HAS Research Blog

New Issue of ESP KTN Guide to UK Academic Research Activity in Biosensors and Biosensing now available 

Posted by Denise Hope | 1 comment
10Aug2012
Electronics, Sensors, Photonics KTNCheck out the UWE entry in the latest ESP KTN’s Guide to UK Academic Research Activity in Biosensors and Biosensing.  This guide provides information on UK academic groups active in biosensors and biosensing research. Its purpose is to help organisations (academic and industrial) looking for academic groups with particular expertise in the biosensor/biosensing field more easily identify such groups to help facilitate activities such as finding partners for collaborative R&D projects and identifying exploitable technologies.

The guide has just been updated from Issue 2 (June 2010) to Issue 3 (August 2012). It contains 78 pages of information on key contacts, research capabilities and current research projects in the area of biosensors and biosensing from 57 UK research groups (increased from 45 groups in Issue 2).

Click here to find out more or download the guide.
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Learning to sniff bad breath can help diagnose oral disease 

Posted by Denise Hope | 1 comment
03Aug2012
An unusual course is being run at UWE Bristol for health professionals who want to help patients with bad breath. According to the microbiologists running the course, bad breath - or oral malodour - is the third most common reason for people to visit their dentists. However dentists are not trained to distinguish the causes of oral malodour using their sense of smell.

Professor John Greenman runs the course with Dr Saliha Saad who is a trained oral malodour judge. They point out that smells on the breath come from either microbes or the metabolism of the body. In 80% of cases, bad breath is due to microbes in the mouth, and not to conditions elsewhere in the body. Oral malodour could be caused by microbes on the tongue, inflammation of the gums or tooth decay. These conditions give off specific smells which a trained 'nose' can detect, differentiate and then treat appropriately.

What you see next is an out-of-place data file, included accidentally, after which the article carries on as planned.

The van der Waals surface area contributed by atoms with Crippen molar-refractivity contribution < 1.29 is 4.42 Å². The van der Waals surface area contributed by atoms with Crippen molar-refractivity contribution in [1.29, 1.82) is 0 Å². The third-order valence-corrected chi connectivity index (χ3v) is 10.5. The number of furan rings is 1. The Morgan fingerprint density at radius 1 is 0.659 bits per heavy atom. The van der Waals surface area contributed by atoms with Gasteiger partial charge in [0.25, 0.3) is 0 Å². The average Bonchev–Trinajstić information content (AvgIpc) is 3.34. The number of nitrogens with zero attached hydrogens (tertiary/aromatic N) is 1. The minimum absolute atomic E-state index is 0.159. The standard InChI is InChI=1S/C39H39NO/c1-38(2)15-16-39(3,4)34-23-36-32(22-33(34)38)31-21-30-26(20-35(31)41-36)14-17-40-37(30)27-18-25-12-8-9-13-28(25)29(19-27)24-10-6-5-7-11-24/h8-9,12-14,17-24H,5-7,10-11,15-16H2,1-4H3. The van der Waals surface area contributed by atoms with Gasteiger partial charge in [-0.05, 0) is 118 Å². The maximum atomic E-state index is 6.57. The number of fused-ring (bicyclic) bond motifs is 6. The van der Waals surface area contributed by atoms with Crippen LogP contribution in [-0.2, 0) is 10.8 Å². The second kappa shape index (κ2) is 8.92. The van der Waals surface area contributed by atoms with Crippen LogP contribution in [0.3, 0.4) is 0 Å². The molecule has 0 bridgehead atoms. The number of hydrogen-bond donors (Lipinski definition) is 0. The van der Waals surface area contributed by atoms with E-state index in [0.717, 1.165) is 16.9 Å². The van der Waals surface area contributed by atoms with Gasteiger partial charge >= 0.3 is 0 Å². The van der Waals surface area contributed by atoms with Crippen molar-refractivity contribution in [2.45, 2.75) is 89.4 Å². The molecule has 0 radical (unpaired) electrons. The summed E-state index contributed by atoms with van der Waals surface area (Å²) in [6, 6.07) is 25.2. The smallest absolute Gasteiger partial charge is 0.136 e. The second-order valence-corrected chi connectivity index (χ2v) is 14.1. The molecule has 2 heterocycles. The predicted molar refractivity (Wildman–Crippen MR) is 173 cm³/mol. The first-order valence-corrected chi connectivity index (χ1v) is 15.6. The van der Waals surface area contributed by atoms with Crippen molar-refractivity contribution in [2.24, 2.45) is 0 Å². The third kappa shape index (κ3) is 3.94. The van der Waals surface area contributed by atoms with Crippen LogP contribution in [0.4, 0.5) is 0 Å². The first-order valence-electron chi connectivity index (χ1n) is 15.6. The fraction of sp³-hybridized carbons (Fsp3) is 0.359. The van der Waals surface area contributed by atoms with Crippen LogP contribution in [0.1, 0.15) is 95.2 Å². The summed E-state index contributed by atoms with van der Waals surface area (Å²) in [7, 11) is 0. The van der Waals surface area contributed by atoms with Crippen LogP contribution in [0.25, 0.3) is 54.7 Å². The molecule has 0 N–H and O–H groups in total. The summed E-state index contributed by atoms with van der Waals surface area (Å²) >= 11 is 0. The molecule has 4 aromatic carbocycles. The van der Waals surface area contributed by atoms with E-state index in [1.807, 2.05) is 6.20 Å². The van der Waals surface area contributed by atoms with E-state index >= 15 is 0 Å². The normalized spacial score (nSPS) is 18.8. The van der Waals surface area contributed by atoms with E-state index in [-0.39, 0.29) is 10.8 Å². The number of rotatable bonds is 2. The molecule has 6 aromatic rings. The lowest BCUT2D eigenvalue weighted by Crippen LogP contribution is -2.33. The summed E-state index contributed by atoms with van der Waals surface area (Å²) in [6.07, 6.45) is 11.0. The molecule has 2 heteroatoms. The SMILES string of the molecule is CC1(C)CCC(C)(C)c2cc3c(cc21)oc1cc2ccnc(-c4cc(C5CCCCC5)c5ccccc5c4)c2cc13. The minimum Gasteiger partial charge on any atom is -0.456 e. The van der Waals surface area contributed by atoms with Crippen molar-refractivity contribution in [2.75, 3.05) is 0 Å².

The course is aimed at doctors, dentists, hygienists, nurses and technicians and will train participants to recognise and identify the main groups of malodour compounds that occur on breath of individuals.

John and Saliha's work on microbes and their odours has other health applications for example in dealing with infected wounds.

The next UWE oral malodour course starts on 3 September - participants come from all over the world including the USA, the Middle-East and Europe and include academics as well as medical and dental professionals.

For further information read the full press release here.

Bio-Sensing Technology Series: Paramagnetic particle-based detection system 

Posted by Denise Hope | 5 comments
18Jul2012
Welcome to the second article in our Bio-Sensing Technology series, looking at a paramagnetic particle-based detection system. This technology is led by Professor Richard Luxton and Profesor Janice Kiely, directors of the Institute of Bio-Sensing Technology (IBST), and we ask them to tell us a bit more about their research.

So what is a paramagnetic particle-based detection system?
The paramagnetic particle-based detection system uses paramagnetic particles (PMPs) to detect biological interactions between two complementary binding partners such as antibodies and antigens (analytes) in an immunoassay.

This is a biosensor that can provide measurement of analyte concentration within a test sample in just few minutes. In this system, the test samples and PMP labels are added to a reaction vessel in the biosensor and are attracted to a reaction surface at the base of the vessel, using a magnet where specific binding takes place. Unlike other immunoassay systems no extra washing or processing procedures are required. The bound particles, and associated antigen are detected using a coil under the surface of the biosensor.